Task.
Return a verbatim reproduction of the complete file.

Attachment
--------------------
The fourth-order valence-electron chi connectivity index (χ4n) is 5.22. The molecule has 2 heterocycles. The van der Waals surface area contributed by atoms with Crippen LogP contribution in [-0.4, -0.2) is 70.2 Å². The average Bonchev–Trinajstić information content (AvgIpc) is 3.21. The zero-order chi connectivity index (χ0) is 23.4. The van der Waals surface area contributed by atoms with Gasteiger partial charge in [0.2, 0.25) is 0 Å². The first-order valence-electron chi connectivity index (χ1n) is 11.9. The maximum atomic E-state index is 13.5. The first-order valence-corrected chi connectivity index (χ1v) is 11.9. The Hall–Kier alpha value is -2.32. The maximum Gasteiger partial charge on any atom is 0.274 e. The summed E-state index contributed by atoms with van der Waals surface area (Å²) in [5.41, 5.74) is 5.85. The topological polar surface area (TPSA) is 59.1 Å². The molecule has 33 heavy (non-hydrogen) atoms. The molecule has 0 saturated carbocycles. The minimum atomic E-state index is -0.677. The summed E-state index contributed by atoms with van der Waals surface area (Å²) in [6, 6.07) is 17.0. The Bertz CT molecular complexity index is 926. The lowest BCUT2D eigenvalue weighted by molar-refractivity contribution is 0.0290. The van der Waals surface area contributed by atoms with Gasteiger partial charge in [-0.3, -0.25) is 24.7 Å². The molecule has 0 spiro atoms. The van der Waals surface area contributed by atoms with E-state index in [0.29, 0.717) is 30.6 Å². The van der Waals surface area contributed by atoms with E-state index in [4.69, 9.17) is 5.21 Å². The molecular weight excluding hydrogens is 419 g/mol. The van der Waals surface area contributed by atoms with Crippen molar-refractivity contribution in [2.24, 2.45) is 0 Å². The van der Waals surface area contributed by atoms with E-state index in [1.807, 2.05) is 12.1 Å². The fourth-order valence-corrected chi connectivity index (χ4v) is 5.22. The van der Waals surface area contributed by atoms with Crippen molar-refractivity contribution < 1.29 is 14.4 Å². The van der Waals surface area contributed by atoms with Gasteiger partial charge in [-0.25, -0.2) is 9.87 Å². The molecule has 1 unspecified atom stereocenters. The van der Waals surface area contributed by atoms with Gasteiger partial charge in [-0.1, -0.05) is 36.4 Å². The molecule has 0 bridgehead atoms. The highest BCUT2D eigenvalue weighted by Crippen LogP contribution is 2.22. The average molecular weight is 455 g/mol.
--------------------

The fourth-order valence-electron chi connectivity index (χ4n) is 5.22. The molecule has 2 heterocycles. The van der Waals surface area contributed by atoms with Crippen LogP contribution in [-0.4, -0.2) is 70.2 Å². The average Bonchev–Trinajstić information content (AvgIpc) is 3.21. The zero-order chi connectivity index (χ0) is 23.4. The van der Waals surface area contributed by atoms with Gasteiger partial charge in [0.2, 0.25) is 0 Å². The first-order valence-electron chi connectivity index (χ1n) is 11.9. The maximum atomic E-state index is 13.5. The first-order valence-corrected chi connectivity index (χ1v) is 11.9. The Hall–Kier alpha value is -2.32. The maximum Gasteiger partial charge on any atom is 0.274 e. The summed E-state index contributed by atoms with van der Waals surface area (Å²) in [5.41, 5.74) is 5.85. The topological polar surface area (TPSA) is 59.1 Å². The molecule has 33 heavy (non-hydrogen) atoms. The molecule has 0 saturated carbocycles. The minimum atomic E-state index is -0.677. The summed E-state index contributed by atoms with van der Waals surface area (Å²) in [6, 6.07) is 17.0. The Bertz CT molecular complexity index is 926. The lowest BCUT2D eigenvalue weighted by molar-refractivity contribution is 0.0290. The van der Waals surface area contributed by atoms with Gasteiger partial charge in [-0.3, -0.25) is 24.7 Å². The molecule has 0 spiro atoms. The van der Waals surface area contributed by atoms with E-state index in [0.29, 0.717) is 30.6 Å². The van der Waals surface area contributed by atoms with E-state index in [4.69, 9.17) is 5.21 Å². The molecular weight excluding hydrogens is 419 g/mol. The van der Waals surface area contributed by atoms with Crippen molar-refractivity contribution in [2.24, 2.45) is 0 Å². The van der Waals surface area contributed by atoms with E-state index in [1.807, 2.05) is 12.1 Å². The fourth-order valence-corrected chi connectivity index (χ4v) is 5.22. The van der Waals surface area contributed by atoms with Crippen molar-refractivity contribution < 1.29 is 14.4 Å². The van der Waals surface area contributed by atoms with Gasteiger partial charge in [-0.25, -0.2) is 9.87 Å². The molecule has 1 unspecified atom stereocenters. The van der Waals surface area contributed by atoms with Gasteiger partial charge in [-0.1, -0.05) is 36.4 Å². The molecule has 0 bridgehead atoms. The highest BCUT2D eigenvalue weighted by Crippen LogP contribution is 2.22. The average molecular weight is 455 g/mol.